He generally shuns the limelight, and sold his private jet when environmental groups started tracking their use (you won’t see him on the train though, he still uses a jet but now he leases one).

The 2016 satirical documentary “Merci Patron !” (Thank you Boss!) by filmmaker and now politician François Ruffin, tells the story of a community in northern France left devastated when the boss (Arnault) shuts down the local factory and moves production to Asia. 

Françoise Bettencourt Meyers

The world’s richest woman (and 11th on the world’s richest people list) is one who is unlikely to be well-known outside France. The 69-year-old Françoise Bettencourt Meyers is reportedly worth US $80.5 billion.

Like Arnault, she was clever enough to be born into wealth – she is the heiress of the cosmetics giant L’Oréal. She has topped the Forbes rich list for women since 2019 – her mother Liliane Bettencourt was top of the list before her. 

Born in the exclusive Paris suburb of Neuilly-sur-Seine, Bettencourt Meyers describes herself as a businesswoman, philanthropist, writer and pianist.

Her mother Liliane became the centrepiece of the scandal that led to the corruption trial of ex president Nicolas Sarkozy – the elderly lady, who was possibly senile at the time, had been donating money to campaign funds that were not properly accounted for.

L’Oréal was founded in 1909 by French pharmacist Eugene Schueller, an enthusiastic supporter of French fascist and anti-Semitic groups who after World War II stood trial for collaboration with the Nazi occupiers.

and the best of the rest . . . 

2 Elon Musk

Musk’s takeover of Twitter, and the chaos that followed, saw Musk’s wealth plunge US $37 billion in 12 months. The South African is still worth US $180 billion, according to Forbes’ figures, mainly – apparently – because of SpaceX.

3 Jeff Bezos

The former Amazon CEO saw his personal wealth dip US $57 billion in 2022 because of the falling value of his Amazon shares, but he’s still valued at US $114 billion, a fortune he’s eating into due to his philanthropy – not to mention going into space and buying a $500 million superyacht…

4 Larry Ellison

Buying a US $173 million home in Florida can’t have hit the 78-year-old tech entrepreneur and former Tesla board member too hard in the wallet, with Forbes calculating his net value at US €107 billion. He also owns the Hawaiian island of Lanai – which is where he lives.

5 Warren Buffet

The doyen of the upper echelons of Forbes’ rich list, the 92-year-old investor has a net value of US $106 billion and is a go-to financial expert for the US government, who consulted him about possible banking issues following the collapse of Silicon Valley Bank in March.

6 Bill Gates

It takes a long time to give away your fortune. The mind behind Microsoft and his former wife still have US $104 billion to work through in the next 25 years via their Gates Foundation. They are planning to up their spending with the intention of winding it down in 25 years – but Gates is also working with Microsoft-backed OpenAI, which is behind the ChatGPT AI that a lot of people are talking about.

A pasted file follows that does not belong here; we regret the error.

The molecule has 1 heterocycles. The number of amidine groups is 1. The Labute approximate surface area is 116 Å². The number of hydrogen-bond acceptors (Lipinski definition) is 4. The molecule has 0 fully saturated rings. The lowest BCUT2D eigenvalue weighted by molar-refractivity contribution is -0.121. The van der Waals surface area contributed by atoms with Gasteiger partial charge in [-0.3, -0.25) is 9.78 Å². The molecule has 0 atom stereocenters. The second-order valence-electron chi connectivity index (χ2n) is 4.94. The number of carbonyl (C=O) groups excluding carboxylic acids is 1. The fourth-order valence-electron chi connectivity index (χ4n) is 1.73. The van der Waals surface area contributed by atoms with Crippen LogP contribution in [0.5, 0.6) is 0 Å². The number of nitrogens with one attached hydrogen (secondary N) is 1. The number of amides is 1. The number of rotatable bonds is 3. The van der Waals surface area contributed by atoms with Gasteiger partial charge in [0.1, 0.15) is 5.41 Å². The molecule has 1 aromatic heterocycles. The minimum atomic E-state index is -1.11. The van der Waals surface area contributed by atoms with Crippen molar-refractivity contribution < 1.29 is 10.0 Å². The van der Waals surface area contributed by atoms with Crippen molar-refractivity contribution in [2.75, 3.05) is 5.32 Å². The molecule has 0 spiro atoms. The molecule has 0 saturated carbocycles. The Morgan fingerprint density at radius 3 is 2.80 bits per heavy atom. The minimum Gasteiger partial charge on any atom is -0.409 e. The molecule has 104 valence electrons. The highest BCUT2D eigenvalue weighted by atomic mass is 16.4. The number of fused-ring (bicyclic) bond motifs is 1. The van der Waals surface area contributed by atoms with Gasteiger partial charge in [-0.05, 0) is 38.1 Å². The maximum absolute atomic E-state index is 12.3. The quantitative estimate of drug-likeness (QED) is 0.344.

7 Michael Bloomberg

We dip below the US $100 billion threshold at last, for Michael Bloomberg the 81-year-old co-founder of the financial, software, data, and media company that bears his name. Bloomberg is worth a meagre US $94.5 billion on Forbes’ numbers.

8 Carlos Slim Helú 

The 83-year-old head of Latin-American mobile phone company América Móvil saw his personal wealth jump US $12 billion in 2022, to US $93 billion.

9 Mukesh Ambani

Asia’s richest person comes in at nine on Forbes’ list, with a personal wealth estimated at US $83.4 billion, from his multi-interest Reliance Industries, which has fingers in oil to telecoms interests. Three of his children are in key roles as financial experts wonder about the 65 year old’s succession.

10 Steve Ballmer

Being involved with Microsoft has its advantages, clearly. Former CEO Ballmer, now best known for his ownership of NBA side the LA Clippers, is in Forbes’ top 10, with an estimate net worth of $80.7 billion. He’s suffered – for a given value of ‘suffered’ – because declining value of Microsoft shares mean his $10 billion less well off than last year.

If you’re wondering, vaguely, where other well-known billionaires are on Forbes’ list: Google’s Larry Page is 12th, Meta (Facebook to most of us) boss Mark Zuckerberg is 16th; and Gautam Adani is 24th – having been the world’s third richest person on January 24th, according to Forbes’ metrics. His estimated wealth has fallen from nearly US $126 billion to US $47.2 billion since then. Proof that wealth – even super-wealth – can be fleeting.

In France, and out of the world’s top 25, François Pinault, founder of the luxury goods group Kering is the next richest person; then the brothers Alain and Gérard Wertheimer, owners of the Chanel fashion house.

Emmanuel Besnier, the boss of Lactalis is next – and the first of the French mega-rich not in the luxury and beauty sector. 

Meanwhile, Xavier Niel and Patrick Drahi, owners of Free and SFR, are both down in the ranking as the 18th and 22nd richest French billionaires.